Applications of a Medium Bandwidth (100 MHz) Chirped-Pulse Fourier Transform Microwave Spectrometer for the study of Model Peptide Systems
Kevin O. Douglass, Francis Lovas, David F. Plusquellic
The current research is focused on determining the conformational structure of peptides and peptide analogues in the gas phase. The system we have studied is acetylphenylalanine methyl ester (Ac-Phe-OMe), which has two peptide bonds structurally characterized by the Ramachandran angles φ (Cα-N) and ψ (Cα-C). The Ramachandran angles determine the secondary structure of the peptide. Some examples of secondary structures are alpha helix, beta turn, and gamma linkage. A large protein may contain many types of secondary structures, which interact to form the three dimensional structure of the peptide. Microwave spectroscopy is used to record the rotational spectrum of the peptide. Fitting of the rotational spectrum is used to determine the structure of the molecule. We have recently built a Chirped-Pulse Broadband Fourier Transform Microwave (CP-FTMW) spectrometer that improves acquisition speed and analysis. A laser desorption/ablation source is being developed that will provide the tools needed to investigate peptides and peptide analogues of increasing size and complexity. Due to the small size of these molecules, high level quantum chemical calculations are possible and the results may be compared directly to the experimental data. The calculations are used to correlate the experimentally determined parameters to a specific conformational form(s). These results also serve as benchmark data for validation of predictions from classical force field programs such CHARMm or Amber used to model much larger biomolecular systems. By performing precise measurements on model peptide systems we aim to understand the formation of secondary structures and potentially use these building blocks to gain insight into protein folding.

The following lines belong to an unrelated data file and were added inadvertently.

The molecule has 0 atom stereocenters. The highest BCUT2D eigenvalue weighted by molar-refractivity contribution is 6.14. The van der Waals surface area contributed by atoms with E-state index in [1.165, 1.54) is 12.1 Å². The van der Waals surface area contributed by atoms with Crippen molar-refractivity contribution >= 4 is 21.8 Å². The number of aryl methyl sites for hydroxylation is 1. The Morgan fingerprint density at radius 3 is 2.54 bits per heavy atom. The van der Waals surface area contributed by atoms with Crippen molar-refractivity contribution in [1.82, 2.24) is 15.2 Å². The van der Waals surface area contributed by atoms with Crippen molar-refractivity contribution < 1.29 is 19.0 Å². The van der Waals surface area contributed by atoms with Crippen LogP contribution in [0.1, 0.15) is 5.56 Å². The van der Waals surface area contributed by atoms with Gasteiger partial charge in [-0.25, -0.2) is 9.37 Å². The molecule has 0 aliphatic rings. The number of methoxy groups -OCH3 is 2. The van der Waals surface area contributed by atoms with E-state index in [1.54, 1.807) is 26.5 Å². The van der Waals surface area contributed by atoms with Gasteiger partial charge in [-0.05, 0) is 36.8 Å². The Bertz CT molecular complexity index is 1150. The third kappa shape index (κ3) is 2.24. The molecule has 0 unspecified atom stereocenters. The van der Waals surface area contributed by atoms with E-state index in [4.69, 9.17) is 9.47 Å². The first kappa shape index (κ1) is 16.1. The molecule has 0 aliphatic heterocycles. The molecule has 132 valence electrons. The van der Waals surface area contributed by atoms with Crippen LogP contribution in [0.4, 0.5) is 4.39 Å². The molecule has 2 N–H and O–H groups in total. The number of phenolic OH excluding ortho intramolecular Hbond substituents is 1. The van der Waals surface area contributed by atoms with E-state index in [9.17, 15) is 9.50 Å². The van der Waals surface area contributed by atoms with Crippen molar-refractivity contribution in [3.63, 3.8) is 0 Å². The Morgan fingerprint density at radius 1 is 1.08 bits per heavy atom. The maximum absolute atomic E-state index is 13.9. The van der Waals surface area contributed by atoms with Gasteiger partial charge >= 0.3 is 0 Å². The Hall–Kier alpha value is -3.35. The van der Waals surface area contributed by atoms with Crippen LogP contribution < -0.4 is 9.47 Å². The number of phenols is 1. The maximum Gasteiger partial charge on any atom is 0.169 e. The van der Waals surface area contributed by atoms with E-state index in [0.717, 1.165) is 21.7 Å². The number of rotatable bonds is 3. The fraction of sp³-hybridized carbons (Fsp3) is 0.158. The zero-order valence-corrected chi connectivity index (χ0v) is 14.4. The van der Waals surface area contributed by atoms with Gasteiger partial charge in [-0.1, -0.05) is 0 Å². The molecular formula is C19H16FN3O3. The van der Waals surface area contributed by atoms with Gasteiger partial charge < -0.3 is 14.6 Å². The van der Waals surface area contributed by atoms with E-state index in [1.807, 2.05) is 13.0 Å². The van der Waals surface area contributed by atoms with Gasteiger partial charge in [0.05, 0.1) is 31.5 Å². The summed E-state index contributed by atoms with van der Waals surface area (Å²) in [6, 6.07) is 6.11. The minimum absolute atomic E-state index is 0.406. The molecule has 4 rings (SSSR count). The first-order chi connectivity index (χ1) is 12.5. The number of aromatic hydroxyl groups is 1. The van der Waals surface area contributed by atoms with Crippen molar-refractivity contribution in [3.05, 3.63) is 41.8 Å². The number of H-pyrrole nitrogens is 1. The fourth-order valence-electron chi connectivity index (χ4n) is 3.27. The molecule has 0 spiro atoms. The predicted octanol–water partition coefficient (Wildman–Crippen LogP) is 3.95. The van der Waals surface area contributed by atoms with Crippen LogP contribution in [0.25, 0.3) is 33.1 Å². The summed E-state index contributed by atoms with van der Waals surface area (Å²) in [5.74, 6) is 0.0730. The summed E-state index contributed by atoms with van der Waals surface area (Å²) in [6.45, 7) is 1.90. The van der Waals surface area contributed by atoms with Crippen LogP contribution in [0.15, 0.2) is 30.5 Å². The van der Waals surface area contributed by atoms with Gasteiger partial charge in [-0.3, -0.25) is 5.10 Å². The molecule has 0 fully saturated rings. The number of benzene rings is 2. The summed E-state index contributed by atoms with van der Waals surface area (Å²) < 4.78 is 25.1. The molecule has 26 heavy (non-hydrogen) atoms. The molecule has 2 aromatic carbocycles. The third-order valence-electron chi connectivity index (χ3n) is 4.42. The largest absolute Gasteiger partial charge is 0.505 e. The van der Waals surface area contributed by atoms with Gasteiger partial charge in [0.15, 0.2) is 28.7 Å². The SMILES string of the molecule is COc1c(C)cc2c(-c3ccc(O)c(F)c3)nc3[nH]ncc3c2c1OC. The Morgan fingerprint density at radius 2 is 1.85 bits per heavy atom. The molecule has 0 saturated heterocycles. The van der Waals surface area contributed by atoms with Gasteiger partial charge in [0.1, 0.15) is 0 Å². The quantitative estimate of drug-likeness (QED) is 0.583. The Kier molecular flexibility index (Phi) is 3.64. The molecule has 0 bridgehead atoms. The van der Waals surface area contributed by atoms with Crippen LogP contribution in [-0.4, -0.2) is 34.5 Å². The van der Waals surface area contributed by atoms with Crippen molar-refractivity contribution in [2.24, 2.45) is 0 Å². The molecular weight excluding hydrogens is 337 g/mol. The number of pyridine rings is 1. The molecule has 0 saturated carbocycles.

Author Kevin O. Douglass
Mentor David F. Plusquellic
Mail Stop 8443
Sigma Xi members No